A retrospective cohort study of Histologic risk factors in breast cancer patients

Cancer. 1982 Dec 1;50(11):2410-6. doi: 10.1002/1097-0142(19821201)50:11<2410::aid-cncr2820501128>3.0.co;2-5.


A retrospective cohort study was performed with a ten-year follow-up of 70 consecutive patients who were diagnosed as having invasive, operable ductal breast cancer of no special histologic type and without lymph node metastases. All tumors were evaluated by using established histopathologic criteria that reflected either the growth potential of the tumor or the host defense reaction in form of a cellular immunologic response. The evaluation was undertaken to study the interrelationship of the various histopathologic factors and to assess the risk of subsequent breast cancer mortality associated with histopathologic factors and to assess the risk of subsequent breast cancer mortality associated with different constellations of these factors. Multivariate analysis of the data by Cox's proportional hazard regression techniques confirmed the importance of the histologic risk factors reflecting the tumor growth potential and demonstrated that lack of tubule formation was the most important single risk factor. Patients with absent tubule formation were at 6.7 times the risk of cancer mortality than women with tubule formation (P = 0.002). Patients with frequent mitotic figures were at 4.2 times the risk of patients with infrequent mitoses (P = 0.014). Interactions between these two risk factors and nuclear grade were striking. Women who either lacked tubule formations or had tumors with anaplastic nuclei were at 20 times the risk of women with neither of these variables (P = 0.004). The pathologic parameters reflecting the immunologic host defense response were of much less importance. The multivariate classification of all examined histopathologic parameters was helpful in predicting the prognosis of the individual breast cancer patient.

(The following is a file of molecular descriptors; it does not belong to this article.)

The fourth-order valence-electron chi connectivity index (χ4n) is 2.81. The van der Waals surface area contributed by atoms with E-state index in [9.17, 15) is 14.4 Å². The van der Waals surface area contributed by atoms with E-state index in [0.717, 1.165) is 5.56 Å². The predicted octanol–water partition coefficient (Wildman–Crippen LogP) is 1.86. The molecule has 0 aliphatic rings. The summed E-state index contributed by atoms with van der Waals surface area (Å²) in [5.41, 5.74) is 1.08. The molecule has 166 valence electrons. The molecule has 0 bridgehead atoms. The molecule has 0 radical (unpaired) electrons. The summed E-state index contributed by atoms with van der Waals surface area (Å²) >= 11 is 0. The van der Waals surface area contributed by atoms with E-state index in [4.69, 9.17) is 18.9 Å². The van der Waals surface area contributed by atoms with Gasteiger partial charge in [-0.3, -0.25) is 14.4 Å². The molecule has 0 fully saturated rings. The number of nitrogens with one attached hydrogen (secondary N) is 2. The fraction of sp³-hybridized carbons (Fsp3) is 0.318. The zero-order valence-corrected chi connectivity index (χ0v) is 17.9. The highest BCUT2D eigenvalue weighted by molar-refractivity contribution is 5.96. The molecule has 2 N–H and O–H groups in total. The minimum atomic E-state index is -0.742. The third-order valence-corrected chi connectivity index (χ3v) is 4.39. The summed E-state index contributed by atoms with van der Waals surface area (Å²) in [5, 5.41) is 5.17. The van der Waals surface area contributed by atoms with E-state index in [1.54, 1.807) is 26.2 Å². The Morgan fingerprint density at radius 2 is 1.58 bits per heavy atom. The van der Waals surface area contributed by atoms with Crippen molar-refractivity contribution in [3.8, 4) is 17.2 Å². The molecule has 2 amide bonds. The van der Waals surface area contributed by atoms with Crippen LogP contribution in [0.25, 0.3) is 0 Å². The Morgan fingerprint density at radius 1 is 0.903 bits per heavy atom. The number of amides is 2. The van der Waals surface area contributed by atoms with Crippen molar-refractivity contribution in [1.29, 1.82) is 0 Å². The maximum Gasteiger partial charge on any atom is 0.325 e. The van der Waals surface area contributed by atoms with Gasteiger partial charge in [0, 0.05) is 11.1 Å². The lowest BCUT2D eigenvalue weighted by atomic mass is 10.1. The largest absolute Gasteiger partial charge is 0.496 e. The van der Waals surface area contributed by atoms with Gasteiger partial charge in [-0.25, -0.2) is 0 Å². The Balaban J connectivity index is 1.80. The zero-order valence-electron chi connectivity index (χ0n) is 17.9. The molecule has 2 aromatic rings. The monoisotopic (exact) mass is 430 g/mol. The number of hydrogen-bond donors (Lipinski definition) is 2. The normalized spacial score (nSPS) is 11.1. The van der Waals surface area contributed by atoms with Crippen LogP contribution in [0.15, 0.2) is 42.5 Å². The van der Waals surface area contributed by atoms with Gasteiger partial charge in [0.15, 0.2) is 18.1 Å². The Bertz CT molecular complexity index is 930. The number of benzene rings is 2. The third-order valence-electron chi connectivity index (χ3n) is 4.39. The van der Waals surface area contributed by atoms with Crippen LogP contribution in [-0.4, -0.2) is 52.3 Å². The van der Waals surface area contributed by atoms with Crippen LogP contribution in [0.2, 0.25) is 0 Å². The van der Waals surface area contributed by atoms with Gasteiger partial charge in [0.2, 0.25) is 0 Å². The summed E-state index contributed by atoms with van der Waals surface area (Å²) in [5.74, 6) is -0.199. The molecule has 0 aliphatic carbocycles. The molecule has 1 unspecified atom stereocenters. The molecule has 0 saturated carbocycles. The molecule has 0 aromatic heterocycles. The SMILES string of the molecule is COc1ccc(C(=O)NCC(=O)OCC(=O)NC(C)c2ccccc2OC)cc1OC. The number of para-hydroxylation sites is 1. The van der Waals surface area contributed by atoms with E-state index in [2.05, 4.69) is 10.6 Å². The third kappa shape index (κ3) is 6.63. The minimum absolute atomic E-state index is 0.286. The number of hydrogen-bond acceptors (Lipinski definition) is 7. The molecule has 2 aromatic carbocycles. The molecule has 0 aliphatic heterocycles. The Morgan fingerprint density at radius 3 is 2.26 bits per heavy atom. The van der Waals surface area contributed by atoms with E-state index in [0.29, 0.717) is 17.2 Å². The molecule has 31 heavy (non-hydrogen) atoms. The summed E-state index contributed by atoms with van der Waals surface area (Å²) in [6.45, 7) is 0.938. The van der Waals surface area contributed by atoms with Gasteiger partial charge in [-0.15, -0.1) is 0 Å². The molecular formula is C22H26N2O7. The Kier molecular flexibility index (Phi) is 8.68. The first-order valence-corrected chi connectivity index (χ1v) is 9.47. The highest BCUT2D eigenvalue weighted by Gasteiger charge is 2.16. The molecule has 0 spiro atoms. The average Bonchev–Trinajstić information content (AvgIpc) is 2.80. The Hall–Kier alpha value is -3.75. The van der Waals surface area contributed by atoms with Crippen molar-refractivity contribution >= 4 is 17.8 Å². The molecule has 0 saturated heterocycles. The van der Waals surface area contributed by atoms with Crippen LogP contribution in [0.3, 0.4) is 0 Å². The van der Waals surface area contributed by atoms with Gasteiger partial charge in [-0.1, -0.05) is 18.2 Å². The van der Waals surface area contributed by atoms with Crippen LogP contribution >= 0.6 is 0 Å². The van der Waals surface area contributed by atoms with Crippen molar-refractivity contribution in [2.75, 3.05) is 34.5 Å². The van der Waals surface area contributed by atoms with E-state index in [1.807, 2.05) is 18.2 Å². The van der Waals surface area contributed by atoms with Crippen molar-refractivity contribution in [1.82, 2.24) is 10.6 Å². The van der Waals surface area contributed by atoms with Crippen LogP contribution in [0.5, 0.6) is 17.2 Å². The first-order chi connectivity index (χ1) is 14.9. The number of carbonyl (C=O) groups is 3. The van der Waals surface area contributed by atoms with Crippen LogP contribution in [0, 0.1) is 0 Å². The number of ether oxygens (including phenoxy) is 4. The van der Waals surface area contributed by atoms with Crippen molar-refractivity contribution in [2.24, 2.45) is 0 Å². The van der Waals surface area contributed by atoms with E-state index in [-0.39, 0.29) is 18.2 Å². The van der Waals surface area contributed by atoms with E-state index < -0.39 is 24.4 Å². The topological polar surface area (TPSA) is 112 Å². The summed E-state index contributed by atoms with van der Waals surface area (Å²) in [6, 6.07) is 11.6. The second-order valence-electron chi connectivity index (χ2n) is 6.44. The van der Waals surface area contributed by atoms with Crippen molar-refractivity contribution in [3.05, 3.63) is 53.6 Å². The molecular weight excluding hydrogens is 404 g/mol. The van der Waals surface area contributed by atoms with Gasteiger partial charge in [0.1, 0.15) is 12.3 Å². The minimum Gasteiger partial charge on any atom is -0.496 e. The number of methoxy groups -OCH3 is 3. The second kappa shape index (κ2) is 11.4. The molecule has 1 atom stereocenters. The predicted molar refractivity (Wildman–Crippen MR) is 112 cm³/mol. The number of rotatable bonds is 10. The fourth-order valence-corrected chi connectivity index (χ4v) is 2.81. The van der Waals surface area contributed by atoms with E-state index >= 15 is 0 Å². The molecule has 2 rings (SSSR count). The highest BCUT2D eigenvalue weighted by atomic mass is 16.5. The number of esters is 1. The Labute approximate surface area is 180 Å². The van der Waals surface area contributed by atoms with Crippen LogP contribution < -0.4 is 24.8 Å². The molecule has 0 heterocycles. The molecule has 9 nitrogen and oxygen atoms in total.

MeSH terms

  • Breast Neoplasms / immunology
  • Breast Neoplasms / mortality
  • Breast Neoplasms / pathology*
  • Female
  • Humans
  • Prognosis
  • Retrospective Studies
  • Risk